And the two doctors raising concerns about the Pfizer vaccine both have a history of pedaling false information about COVID-19.
Earlier this year, Yeadon claimed that the "pandemic is effectively over" and Wodarg posted a video claiming the virus is no more harmful than the seasonal flu. Both claims have proven to be untrue.
So does Pfizer's COVID-19 vaccine cause sterilization in women?
To date, there is no evidence, no study and no reports to support that claim.
At the same time, it is fair to point out the vaccine is so new, there are no studies to demonstrate the long-term impacts on human fertility, and Pfizer is not commenting on the issue at all.
If I get the vaccine, will I have to stay away from immunocompromised people?:
No, says Dr. William Moss of Johns Hopkins Bloomberg School of Public Health.
No matter which of the vaccines currently nearing FDA approval or emergency use authorization that you get, you won’t pose a danger to people who are receiving chemotherapy or others with compromised immune systems, says Dr. Moss, who heads the International Vaccine Access Center at Johns Hopkins Bloomberg School of Public Health.
That’s because the vaccines don’t contain replicating viruses that could pose harm to others, he said.
That differs from live-attenuated vaccines, often given to children to prevent measles or smallpox (although it’s not smallpox but a less harmful virus called vaccinia in that immunization).
The leading contenders for the earliest approvals are the Pfizer and Moderna vaccines, both using mRNA technology, and AstraZenica, an adenovirus-based immunization.
Do I still have to wear a mask after I get the vaccine?:
“The answer to that, unfortunately, is yes,” Dr. Catherine Troisi, UT Health’s School of Public Health infectious disease epidemiologist, said. “First of all, you’re not sure you’re protected. The vaccines are 95-percent effective more or less, but that leaves 5% that are not going to have immunity after vaccination.”
Can I donate blood or plasma after getting the vaccine?:
Convalescent plasma treatments allow doctors to take plasma from someone who already had COVID-19 and transfer their antibodies to a patient who recently contracted the virus.
The latest update from the AABB and FDA states that people who receive a vaccine can still donate blood but not plasma.
“You should not collect COVID-19 convalescent plasma from individuals who have received an investigational COVID-19 vaccine because of the uncertainty regarding the quality of the immune response produced by such investigational vaccines,” the document says.
A representative from the American Red Cross told VERIFY that “individuals who have received a COVID-19 vaccine are not eligible to donate convalescent plasma.”
As for blood donations, they wrote that, “There is no deferral time for eligible blood donors who are vaccinated with an inactivated or RNA based COVID-19 vaccine manufactured by Moderna or Pfizer. Eligible blood donors who are vaccinated with a live attenuate COVID-19 vaccine manufactured by AstraZeneca or Janssen/J&J must wait two weeks before giving blood. Eligible blood donors who do not know what type of COVID-19 vaccine they received must wait four weeks before giving blood.”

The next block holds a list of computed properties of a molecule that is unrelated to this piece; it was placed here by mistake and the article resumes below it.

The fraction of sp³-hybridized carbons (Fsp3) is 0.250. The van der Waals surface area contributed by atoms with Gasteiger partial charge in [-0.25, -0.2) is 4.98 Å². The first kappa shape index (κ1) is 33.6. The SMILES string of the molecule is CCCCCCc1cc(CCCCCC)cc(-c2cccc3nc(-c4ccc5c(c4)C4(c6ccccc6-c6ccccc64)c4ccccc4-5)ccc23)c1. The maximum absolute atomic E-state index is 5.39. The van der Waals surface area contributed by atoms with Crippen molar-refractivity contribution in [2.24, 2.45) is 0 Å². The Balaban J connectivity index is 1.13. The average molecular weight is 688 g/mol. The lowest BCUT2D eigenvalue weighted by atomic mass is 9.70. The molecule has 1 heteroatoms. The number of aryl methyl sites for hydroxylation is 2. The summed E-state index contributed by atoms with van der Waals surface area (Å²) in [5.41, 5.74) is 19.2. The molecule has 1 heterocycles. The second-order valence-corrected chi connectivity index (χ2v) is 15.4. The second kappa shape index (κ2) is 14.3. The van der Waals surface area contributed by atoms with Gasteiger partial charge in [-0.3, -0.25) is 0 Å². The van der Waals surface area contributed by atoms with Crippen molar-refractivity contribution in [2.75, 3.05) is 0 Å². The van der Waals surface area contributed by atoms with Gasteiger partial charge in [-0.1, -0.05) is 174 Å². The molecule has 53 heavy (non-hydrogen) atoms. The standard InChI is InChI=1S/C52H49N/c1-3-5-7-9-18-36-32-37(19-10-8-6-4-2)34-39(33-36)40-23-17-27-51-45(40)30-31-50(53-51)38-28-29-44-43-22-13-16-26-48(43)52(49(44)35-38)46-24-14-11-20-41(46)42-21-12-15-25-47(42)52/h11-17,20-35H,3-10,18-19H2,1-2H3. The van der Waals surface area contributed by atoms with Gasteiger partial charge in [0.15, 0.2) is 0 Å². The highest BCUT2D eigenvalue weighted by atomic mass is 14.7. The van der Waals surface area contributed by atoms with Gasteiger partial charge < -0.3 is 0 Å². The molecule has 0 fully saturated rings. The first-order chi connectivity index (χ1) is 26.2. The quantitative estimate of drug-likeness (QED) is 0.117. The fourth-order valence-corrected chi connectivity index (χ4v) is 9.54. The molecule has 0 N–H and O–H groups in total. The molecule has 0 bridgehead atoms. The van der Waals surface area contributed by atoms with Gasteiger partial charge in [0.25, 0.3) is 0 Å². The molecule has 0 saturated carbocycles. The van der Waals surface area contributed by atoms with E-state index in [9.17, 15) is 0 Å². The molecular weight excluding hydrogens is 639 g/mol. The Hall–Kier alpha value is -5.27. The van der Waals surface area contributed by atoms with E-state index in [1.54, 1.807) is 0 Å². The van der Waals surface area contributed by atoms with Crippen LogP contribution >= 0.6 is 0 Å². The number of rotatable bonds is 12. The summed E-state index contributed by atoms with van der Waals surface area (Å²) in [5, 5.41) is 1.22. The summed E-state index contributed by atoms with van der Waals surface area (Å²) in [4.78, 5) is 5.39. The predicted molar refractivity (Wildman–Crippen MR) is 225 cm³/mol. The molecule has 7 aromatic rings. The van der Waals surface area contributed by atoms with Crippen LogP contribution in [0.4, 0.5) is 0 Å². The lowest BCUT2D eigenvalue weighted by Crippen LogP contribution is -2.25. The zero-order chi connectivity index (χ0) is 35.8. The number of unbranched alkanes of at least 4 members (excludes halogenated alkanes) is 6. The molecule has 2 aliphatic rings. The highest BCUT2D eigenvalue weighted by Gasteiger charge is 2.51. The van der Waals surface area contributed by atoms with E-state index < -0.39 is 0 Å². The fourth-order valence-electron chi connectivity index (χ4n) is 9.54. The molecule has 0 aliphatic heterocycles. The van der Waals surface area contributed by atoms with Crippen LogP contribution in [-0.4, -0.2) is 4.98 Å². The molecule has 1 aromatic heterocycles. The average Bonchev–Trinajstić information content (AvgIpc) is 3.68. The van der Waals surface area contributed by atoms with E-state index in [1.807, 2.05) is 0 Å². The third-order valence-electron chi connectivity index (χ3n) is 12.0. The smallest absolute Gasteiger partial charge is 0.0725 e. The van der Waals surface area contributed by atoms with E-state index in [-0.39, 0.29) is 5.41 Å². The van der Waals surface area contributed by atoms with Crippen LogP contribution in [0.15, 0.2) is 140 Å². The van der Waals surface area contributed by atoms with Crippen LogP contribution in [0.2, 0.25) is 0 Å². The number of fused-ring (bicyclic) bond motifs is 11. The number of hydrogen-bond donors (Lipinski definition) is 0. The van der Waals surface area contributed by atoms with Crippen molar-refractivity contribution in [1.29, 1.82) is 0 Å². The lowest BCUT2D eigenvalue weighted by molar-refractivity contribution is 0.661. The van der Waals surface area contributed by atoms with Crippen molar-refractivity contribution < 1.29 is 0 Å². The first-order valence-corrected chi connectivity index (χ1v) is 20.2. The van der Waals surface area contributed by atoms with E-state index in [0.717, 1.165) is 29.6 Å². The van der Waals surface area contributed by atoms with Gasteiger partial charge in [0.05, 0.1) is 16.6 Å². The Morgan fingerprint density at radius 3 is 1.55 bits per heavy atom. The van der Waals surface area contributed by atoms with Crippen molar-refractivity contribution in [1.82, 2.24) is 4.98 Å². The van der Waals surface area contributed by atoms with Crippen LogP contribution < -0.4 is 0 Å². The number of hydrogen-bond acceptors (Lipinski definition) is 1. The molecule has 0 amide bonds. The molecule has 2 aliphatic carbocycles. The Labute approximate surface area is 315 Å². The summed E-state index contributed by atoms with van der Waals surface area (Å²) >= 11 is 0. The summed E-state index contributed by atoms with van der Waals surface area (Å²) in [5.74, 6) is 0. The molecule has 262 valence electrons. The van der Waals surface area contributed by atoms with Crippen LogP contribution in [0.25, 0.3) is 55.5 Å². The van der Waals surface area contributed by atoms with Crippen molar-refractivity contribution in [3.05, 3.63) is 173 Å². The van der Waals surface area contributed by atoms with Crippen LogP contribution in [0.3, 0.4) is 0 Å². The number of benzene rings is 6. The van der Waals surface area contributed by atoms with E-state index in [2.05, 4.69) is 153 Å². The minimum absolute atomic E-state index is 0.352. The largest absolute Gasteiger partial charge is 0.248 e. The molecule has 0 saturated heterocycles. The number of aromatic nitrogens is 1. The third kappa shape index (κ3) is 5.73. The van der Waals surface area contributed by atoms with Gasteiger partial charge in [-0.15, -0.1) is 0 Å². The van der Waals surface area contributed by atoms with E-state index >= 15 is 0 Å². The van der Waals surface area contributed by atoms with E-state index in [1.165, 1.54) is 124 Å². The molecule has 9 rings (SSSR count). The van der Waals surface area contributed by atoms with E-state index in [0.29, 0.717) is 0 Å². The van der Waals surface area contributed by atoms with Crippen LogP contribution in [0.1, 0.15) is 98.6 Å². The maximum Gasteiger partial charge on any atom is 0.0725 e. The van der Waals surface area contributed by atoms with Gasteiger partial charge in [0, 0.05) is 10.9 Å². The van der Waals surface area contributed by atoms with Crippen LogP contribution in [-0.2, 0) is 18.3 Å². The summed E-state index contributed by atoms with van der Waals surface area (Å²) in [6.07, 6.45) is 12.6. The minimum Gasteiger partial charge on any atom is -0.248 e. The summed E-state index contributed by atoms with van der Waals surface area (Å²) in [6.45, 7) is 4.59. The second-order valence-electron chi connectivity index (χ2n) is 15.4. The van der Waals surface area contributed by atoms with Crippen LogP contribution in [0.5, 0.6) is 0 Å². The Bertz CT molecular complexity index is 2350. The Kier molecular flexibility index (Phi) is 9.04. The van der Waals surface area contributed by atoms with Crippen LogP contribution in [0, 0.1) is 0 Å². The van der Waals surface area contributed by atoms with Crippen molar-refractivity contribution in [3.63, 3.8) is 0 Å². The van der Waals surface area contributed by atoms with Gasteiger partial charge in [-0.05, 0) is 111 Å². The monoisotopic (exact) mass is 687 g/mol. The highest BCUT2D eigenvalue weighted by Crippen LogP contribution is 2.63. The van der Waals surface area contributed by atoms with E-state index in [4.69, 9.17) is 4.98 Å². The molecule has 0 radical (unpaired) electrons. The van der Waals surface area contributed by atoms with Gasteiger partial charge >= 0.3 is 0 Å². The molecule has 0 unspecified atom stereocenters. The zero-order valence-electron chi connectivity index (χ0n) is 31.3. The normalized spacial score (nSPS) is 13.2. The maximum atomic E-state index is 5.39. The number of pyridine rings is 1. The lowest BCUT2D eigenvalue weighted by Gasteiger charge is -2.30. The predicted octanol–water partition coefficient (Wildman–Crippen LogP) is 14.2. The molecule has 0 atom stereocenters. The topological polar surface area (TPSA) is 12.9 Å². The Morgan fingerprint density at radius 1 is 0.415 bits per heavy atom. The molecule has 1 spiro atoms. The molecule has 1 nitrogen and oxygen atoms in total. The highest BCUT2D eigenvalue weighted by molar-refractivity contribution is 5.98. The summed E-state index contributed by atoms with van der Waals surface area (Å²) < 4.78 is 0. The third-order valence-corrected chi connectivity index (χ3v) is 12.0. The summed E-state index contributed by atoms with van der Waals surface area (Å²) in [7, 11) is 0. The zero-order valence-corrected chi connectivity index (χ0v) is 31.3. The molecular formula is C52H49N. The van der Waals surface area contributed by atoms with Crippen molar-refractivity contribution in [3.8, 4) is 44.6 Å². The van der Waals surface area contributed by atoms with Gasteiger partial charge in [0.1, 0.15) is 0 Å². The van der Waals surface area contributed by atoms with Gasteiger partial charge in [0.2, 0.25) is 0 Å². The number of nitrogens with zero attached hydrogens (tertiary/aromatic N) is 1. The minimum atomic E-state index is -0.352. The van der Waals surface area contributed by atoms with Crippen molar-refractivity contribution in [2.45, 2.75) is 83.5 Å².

Dr. Shmuel Shoham, Associate Professor of Medicine at Johns Hopkins, explained that the restrictions on plasma donations could change in the future. He said deferring donations right now is likely a temporary precaution as they do further testing. "I think it should be a priority to find that out because people that have had the vaccine could potentially be an important source of plasma,” he said.
Why are there two doses of the COVID-19 vaccine? What if I skip the second dose or get it late?:
According to an FDA analysis of the Pfizer Vaccine study, there does appear to be "some protection against COVID-19," after just one dose of the vaccine. However, there is limited data on this subject, and the effectiveness increases greatly after a second dose. After two doses, there is an efficacy rate of 95 percent.
Infectious disease specialists told the VERIFY Team that missing the suggested dates by a couple days is probably not a major issue. However our experts said that getting the vaccine significantly too early or late can impact the effectiveness of the vaccine.
On social media, there are many questions about the Pfizer vaccine, which requires two doses, separated by 21 days. The Moderna vaccine would also need two doses, separated by 28 days.
The Verify team tackled two questions, relating to the vaccines' second dose; What happens if you skip the second dose, and what happens if you take the second dose earlier or later than suggested.
Dr. Amesh Adalja, a Senior Scholar at the Johns Hopkins University Center for Health Security, said that preliminary data indicates that there is likely some protection from the virus from the first dose.
"We know that there is some immunity that people will get after a second dose," he said. "But it may not be as durable, it might not last as long, and it may not be as strong as when you get two doses."
An FDA analysis of the Pfizer vaccine study indicates this point.
After two doses, the vaccine had an efficacy rate of 95 percent. Meanwhile, there did appear to be some protection from the virus after just one dose.
"Based on the number of cases accumulated after Dose one," the analysis read. "And before Dose two, there does seem to be some protection against COVID-19 disease following one dose."